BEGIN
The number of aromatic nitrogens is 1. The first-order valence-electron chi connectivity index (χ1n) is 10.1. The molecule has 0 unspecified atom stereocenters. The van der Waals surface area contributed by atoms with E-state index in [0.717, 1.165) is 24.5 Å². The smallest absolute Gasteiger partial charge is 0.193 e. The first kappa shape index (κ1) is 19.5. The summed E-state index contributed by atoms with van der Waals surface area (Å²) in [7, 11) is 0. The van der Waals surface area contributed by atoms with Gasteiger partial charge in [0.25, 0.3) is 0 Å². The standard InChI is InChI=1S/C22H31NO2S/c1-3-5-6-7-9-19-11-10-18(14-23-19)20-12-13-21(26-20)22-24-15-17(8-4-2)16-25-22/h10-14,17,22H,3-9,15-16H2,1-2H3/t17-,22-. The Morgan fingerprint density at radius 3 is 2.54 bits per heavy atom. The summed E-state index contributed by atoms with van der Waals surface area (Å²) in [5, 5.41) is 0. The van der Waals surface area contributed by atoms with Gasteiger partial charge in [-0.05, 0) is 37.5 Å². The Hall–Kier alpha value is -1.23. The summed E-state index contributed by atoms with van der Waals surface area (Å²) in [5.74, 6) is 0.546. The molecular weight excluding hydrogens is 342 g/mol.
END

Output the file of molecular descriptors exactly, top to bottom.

The number of aromatic nitrogens is 1. The first-order valence-electron chi connectivity index (χ1n) is 10.1. The molecule has 0 unspecified atom stereocenters. The van der Waals surface area contributed by atoms with E-state index in [0.717, 1.165) is 24.5 Å². The smallest absolute Gasteiger partial charge is 0.193 e. The first kappa shape index (κ1) is 19.5. The summed E-state index contributed by atoms with van der Waals surface area (Å²) in [7, 11) is 0. The van der Waals surface area contributed by atoms with Gasteiger partial charge in [0.25, 0.3) is 0 Å². The standard InChI is InChI=1S/C22H31NO2S/c1-3-5-6-7-9-19-11-10-18(14-23-19)20-12-13-21(26-20)22-24-15-17(8-4-2)16-25-22/h10-14,17,22H,3-9,15-16H2,1-2H3/t17-,22-. The Morgan fingerprint density at radius 3 is 2.54 bits per heavy atom. The summed E-state index contributed by atoms with van der Waals surface area (Å²) in [5, 5.41) is 0. The van der Waals surface area contributed by atoms with Gasteiger partial charge in [-0.05, 0) is 37.5 Å². The Hall–Kier alpha value is -1.23. The summed E-state index contributed by atoms with van der Waals surface area (Å²) in [5.74, 6) is 0.546. The molecular weight excluding hydrogens is 342 g/mol.